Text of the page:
• March 29, 2016
  • 12:38 PM
  • 277 views

These Birds Learn to Recognize Humans They Hate

by Elizabeth Preston in Inkfish





Antarctic seabirds called skuas are so clever that they can recognize individual humans after seeing them only a few times. Some Korean researchers discovered this by messing with the birds' nests and then waiting to get attacked. They're either very brave or have never watched The Birds.

The study took place on Antarctica's King George Island. The animals here didn't evolve around humans. People have only been making appearances on the island since the 1950s or so. Today 10 countr........ Read more »

Lee, W., Han, Y., Lee, S., Jablonski, P., Jung, J., & Kim, J. (2016) Antarctic skuas recognize individual humans. Animal Cognition. DOI: 10.1007/s10071-016-0970-9  

  • March 29, 2016
  • 11:30 AM
  • 287 views

Do you wanna be in my clan? Moralising gods encourage long-distance sharing with co-religionists

by Tom Rees in Epiphenom

Most gods that have been invented don’t give a damn about what us mortals get up to. Researchers think that  belief in the few that do, the ones that can be thought of as moralising gods, might have a significant effect on behaviour. For example, more complex societies are more likely to believe in moralising [Read More...]... Read more »

Purzycki, B., Apicella, C., Atkinson, Q., Cohen, E., McNamara, R., Willard, A., Xygalatas, D., Norenzayan, A., & Henrich, J. (2016) Moralistic gods, supernatural punishment and the expansion of human sociality. Nature. DOI: 10.1038/nature16980  

  • March 29, 2016
  • 10:12 AM
  • 242 views

Rogue Editors at a Psychiatry Journal?

by Neuroskeptic in Neuroskeptic_Discover



A group of Indian psychiatrists have raised concern over suspicious similarities between three papers published in the Indian Journal of Psychological Medicine (IJPM). Their allegations have just been published, also in the same journal.


The authors, Girish Banwari and colleagues, focus on a 2015 paper about the use of the drug modafinil in treating schizophrenia. Banwari et al. say that this article
Contains no data at all and that only one reference was cited in the bibliography. A l... Read more »

  • March 29, 2016
  • 10:01 AM
  • 310 views

Nostalgia is a Muse

by Jalees Rehman in The Next Regeneration

This view has been challenged by the University of Southampton researchers Constantine Sedikides and Tim Wildschut, who have spent the past decade studying the benefits of nostalgia. Not only do they disavow its disease status, they have conducted numerous studies which suggest that nostalgia can make us more creative, open-minded and charitable. The definition of nostalgia used by Sedikides and Wildschut as a "sentimental longing for one's past" is based on the contemporary usage........ Read more »

  • March 29, 2016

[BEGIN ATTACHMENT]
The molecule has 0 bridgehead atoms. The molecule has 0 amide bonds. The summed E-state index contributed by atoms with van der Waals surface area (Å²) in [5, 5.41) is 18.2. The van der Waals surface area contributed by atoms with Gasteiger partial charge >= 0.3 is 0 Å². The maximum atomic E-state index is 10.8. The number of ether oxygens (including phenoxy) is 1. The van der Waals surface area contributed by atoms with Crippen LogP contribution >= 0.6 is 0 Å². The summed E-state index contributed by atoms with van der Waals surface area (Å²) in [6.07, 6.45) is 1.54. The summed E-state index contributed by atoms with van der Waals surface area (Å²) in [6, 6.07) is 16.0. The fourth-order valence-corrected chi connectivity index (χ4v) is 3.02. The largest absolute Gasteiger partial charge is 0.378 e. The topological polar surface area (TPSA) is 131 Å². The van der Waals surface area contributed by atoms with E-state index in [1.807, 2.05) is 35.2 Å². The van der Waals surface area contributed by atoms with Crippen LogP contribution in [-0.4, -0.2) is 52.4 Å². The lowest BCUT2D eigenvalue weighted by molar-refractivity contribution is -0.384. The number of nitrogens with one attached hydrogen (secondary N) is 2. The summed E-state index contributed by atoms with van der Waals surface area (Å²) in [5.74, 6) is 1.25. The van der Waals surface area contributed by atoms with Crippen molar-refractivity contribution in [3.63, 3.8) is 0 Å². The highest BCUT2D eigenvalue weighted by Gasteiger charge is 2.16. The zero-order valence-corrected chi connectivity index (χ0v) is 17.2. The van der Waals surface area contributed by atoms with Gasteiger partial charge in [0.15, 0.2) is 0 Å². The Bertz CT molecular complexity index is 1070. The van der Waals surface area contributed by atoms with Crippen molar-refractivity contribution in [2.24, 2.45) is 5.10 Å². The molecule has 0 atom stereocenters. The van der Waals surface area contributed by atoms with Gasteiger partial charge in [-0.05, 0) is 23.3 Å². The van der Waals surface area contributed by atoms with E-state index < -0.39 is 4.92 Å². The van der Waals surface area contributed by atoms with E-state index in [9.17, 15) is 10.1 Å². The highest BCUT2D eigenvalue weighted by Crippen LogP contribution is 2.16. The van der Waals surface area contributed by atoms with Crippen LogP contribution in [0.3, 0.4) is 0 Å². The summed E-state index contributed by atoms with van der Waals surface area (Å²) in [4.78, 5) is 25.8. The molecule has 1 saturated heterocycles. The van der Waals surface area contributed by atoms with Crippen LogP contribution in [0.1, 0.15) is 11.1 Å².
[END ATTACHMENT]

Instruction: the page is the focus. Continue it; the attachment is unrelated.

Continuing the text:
• 07:33 AM
  • 247 views

Springtime nature goo

by Rosin Cerate in Rosin Cerate

Here in Southern Ontario, spring is in the process of being sprung. This means warmer temperatures and lots of rain, which can bring about the appearance of various sorts of goo. That's right, goo. Time for some photos!... Read more »

  • March 29, 2016
  • 06:53 AM
  • 226 views

Fairness In Science: What For?

by Francisco Azuaje in United Academics

Why is the quest for fairness in science still relevant today?... Read more »

  • March 29, 2016
  • 03:44 AM
  • 197 views

Mind wide open – brain activity reveals motives behind people’s altruism

by BPS Research Digest in BPS Research Digest

By guest blogger Sofia DelenivWe often want to know what’s driving other people’s actions. Does the politician who visited a refugee camp on the eve of elections truly care for the poverty-stricken? In reality of course, our mind reading skills are pretty limited and something as complex as an apparent act of altruism can disguise a huge diversity of motives. Most of the time, these motives remain entirely private to the individual – a driving force in a black box.For a new paper publ........ Read more »

Hein G, Morishima Y, Leiberg S, Sul S, & Fehr E. (2016) The brain's functional network architecture reveals human motives. Science (New York, N.Y.), 351(6277), 1074-8. PMID: 26941317  

  • March 29, 2016
  • 02:54 AM
  • 206 views

On the use of risperidone and young children with autism

by Paul Whiteley in Questioning Answers

Without trying to scaremonger, it is already well known that certain anti-psychotics potentially indicated for some of the more 'challenging behaviours' associated with conditions like autism for example, carry their own important side-effects. Risperidone, one of the more commonly used medicines, has quite an extensive list of possible side-effects, some of which have been previously mentioned on this blog (see here). Increased appetite and weight gain are some of the more commonly observed sid........ Read more »